Since she was a baby, our daughter has made me a better man

Disclosure: I have partnered with Life of Dad  and Pampers for this promotion.

When my wife became pregnant, we were overjoyed. We had decided the time was right to have a child, and it happened relatively quickly which was wonderful. We knew of many people who had struggled.

As my wife’s pregnancy developed, we both agreed it felt like we were going to have a boy. We were absolutely convinced about this. This must be the parental instinct we thought, that we were so in tune with our unborn child, we knew they were a boy.

So we were both really surprised when we found out we were having a girl. We weren’t disappointed, but it just wasn’t what we were expecting.

Without really thinking about it, I reflect I had always imagined I would have a boy. It wasn’t that I wanted a boy, just that it was the default of how I saw myself being a dad. Sharing the childish things I loved – mainly Star Wars and superheroes.

So my thoughts turned to what it was going to be like raising a girl. She wouldn’t like the things I imagined sharing with my child, but that was ok. Instead of Star Wars and superheroes, it was going to be princesses and Barbie dolls. Yes, I am very ashamed to admit that I was totally immersed in the traditional gender stereotype assumptions about girls.

My wife didn’t want to tell people we were having a girl, as she imagined we would be getting a torrent of pink and frilly things as gifts. She didn’t want that. I didn’t see the problem. Yes, me – Man vs. Pink – didn’t see the problem with the ‘Pink is for Girls’ trope.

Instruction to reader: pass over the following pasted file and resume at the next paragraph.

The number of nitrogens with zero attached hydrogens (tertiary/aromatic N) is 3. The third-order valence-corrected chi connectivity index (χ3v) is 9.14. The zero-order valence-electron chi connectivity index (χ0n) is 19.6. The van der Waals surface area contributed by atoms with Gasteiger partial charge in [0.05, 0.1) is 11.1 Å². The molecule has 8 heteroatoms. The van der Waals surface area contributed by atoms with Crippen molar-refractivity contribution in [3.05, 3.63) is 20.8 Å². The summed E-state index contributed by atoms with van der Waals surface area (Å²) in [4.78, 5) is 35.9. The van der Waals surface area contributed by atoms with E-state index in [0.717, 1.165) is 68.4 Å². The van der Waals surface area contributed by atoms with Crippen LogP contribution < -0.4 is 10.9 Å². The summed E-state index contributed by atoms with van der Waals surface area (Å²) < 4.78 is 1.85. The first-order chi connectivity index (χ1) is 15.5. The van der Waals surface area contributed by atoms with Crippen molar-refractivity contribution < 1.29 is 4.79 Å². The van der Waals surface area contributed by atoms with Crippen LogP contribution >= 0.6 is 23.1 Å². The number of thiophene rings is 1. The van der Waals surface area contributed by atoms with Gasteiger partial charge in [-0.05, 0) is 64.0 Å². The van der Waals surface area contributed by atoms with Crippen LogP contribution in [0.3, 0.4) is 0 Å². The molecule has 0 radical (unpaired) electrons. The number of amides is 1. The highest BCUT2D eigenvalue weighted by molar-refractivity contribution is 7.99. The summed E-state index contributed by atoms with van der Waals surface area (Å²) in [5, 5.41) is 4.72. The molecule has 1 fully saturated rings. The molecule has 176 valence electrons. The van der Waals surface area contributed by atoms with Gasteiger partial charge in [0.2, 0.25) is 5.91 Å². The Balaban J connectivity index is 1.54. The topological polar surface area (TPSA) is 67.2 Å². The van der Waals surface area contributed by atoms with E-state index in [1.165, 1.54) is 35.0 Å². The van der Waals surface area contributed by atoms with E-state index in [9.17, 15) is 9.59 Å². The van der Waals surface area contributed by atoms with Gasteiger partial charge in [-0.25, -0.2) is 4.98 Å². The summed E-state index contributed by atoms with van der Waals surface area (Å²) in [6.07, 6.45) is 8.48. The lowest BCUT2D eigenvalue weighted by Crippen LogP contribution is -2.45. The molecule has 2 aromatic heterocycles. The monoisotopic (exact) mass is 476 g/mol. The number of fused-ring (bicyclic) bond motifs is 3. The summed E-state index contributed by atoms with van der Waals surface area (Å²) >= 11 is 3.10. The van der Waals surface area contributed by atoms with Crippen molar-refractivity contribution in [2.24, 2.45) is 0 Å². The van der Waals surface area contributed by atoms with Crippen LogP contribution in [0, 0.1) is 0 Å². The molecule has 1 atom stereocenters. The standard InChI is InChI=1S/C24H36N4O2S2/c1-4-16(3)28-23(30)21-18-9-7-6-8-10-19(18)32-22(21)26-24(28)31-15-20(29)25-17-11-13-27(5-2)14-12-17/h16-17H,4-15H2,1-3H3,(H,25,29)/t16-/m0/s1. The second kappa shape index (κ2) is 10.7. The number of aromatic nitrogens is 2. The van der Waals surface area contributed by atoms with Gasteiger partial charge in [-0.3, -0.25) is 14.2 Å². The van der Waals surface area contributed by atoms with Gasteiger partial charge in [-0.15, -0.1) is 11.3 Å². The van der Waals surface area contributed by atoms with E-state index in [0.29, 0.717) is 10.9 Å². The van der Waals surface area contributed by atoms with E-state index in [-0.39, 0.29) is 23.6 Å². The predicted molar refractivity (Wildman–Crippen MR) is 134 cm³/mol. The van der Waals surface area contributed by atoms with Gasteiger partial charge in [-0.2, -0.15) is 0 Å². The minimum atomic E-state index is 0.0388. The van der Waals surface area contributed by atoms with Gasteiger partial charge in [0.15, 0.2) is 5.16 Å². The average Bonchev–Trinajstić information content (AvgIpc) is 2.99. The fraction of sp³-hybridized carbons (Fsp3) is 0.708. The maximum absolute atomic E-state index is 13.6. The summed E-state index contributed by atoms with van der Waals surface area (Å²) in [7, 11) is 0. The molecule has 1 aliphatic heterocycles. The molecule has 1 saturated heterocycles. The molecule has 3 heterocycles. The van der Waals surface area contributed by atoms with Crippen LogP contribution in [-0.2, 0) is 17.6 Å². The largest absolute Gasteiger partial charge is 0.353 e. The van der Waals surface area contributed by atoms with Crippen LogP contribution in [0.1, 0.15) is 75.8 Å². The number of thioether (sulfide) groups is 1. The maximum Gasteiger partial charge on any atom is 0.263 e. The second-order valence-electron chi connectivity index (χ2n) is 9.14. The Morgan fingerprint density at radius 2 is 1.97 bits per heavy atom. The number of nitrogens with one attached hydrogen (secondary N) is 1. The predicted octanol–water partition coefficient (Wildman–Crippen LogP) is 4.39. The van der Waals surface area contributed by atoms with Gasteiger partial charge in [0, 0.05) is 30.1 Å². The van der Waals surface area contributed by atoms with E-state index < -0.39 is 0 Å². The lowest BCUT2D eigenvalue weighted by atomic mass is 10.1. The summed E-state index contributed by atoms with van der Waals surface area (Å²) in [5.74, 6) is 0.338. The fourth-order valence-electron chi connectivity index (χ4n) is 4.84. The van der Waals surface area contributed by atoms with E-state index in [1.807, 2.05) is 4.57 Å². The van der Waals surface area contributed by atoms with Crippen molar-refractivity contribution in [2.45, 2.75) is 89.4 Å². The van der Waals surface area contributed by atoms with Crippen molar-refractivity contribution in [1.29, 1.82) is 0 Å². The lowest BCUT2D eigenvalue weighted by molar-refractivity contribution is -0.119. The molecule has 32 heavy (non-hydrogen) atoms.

However, when it came to me buying clothes for our unborn baby – I just couldn’t resist the geek stuff. The kinds of clothes I was buying for her, were of things I was into. I thought “There’s plenty of time for her to get into Princesses. In the meantime, I’ll have a little fun.”

So, I sought out items like these Star Trek baby grows.

Star Trek babygrows

(Just to clarify, these baby grows were different sizes – Ensign 6 months, Officer 12 months, Captain at 18 months. Of course.)

After she was born, I kept up with the geeky stuff. This was what I liked, and I was just an excited dad.

In fact, I was such an excited dad that when she was about 5 months old, my wife and I came to a decision. When she returned to work, I would stop working and become a stay-at-home dad. And I have been one ever since.

So every day, I would be in charge of our baby – and what she wore.

And so it went on, and I soon began to realise that I didn’t want this to end. And why should it? Who’s to say girls CAN’T like this stuff. Well, people that make and sell this stuff for one. I grew increasingly frustrated about this. Started following campaigns such as Let Toys Be Toys, and reading Peggy Orenstein’s seminal work on this Cinderella Ate My Daughter. I had things I wanted to say about it. And so a blog was born.